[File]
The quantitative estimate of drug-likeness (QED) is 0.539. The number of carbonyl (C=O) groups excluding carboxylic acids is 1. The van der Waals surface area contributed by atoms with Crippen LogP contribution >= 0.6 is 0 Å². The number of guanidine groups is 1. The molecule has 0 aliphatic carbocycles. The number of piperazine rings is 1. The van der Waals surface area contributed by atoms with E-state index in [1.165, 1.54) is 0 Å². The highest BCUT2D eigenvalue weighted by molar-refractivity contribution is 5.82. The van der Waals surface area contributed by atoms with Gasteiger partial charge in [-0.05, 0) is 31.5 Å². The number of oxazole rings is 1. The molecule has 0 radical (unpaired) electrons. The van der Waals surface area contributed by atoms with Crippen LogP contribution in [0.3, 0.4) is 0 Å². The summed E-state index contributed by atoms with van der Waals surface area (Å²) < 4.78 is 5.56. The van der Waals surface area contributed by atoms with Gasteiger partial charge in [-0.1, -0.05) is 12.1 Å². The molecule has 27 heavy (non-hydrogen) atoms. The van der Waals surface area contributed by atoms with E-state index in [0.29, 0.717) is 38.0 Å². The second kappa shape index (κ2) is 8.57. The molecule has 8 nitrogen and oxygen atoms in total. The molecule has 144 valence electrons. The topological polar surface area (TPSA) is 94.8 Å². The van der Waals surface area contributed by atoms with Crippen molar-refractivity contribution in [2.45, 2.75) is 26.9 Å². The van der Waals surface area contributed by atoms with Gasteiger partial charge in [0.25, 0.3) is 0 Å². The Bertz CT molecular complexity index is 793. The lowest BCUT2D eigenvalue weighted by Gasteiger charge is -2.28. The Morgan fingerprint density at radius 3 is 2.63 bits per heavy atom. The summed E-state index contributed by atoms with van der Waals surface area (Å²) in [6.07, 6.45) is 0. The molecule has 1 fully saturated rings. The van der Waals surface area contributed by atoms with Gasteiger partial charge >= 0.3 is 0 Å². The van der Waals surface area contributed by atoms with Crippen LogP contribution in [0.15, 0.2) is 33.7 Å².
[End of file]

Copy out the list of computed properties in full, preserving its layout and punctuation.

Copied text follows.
The quantitative estimate of drug-likeness (QED) is 0.539. The number of carbonyl (C=O) groups excluding carboxylic acids is 1. The van der Waals surface area contributed by atoms with Crippen LogP contribution >= 0.6 is 0 Å². The number of guanidine groups is 1. The molecule has 0 aliphatic carbocycles. The number of piperazine rings is 1. The van der Waals surface area contributed by atoms with E-state index in [1.165, 1.54) is 0 Å². The highest BCUT2D eigenvalue weighted by molar-refractivity contribution is 5.82. The van der Waals surface area contributed by atoms with Gasteiger partial charge in [-0.05, 0) is 31.5 Å². The number of oxazole rings is 1. The molecule has 0 radical (unpaired) electrons. The van der Waals surface area contributed by atoms with Crippen LogP contribution in [0.3, 0.4) is 0 Å². The summed E-state index contributed by atoms with van der Waals surface area (Å²) < 4.78 is 5.56. The van der Waals surface area contributed by atoms with Gasteiger partial charge in [-0.1, -0.05) is 12.1 Å². The molecule has 27 heavy (non-hydrogen) atoms. The van der Waals surface area contributed by atoms with E-state index in [0.29, 0.717) is 38.0 Å². The second kappa shape index (κ2) is 8.57. The molecule has 8 nitrogen and oxygen atoms in total. The molecule has 144 valence electrons. The topological polar surface area (TPSA) is 94.8 Å². The van der Waals surface area contributed by atoms with Crippen molar-refractivity contribution in [2.45, 2.75) is 26.9 Å². The van der Waals surface area contributed by atoms with Gasteiger partial charge in [0.25, 0.3) is 0 Å². The Bertz CT molecular complexity index is 793. The lowest BCUT2D eigenvalue weighted by Gasteiger charge is -2.28. The Morgan fingerprint density at radius 3 is 2.63 bits per heavy atom. The summed E-state index contributed by atoms with van der Waals surface area (Å²) in [6.07, 6.45) is 0. The molecule has 1 fully saturated rings. The van der Waals surface area contributed by atoms with Gasteiger partial charge >= 0.3 is 0 Å². The van der Waals surface area contributed by atoms with Crippen LogP contribution in [0.15, 0.2) is 33.7 Å².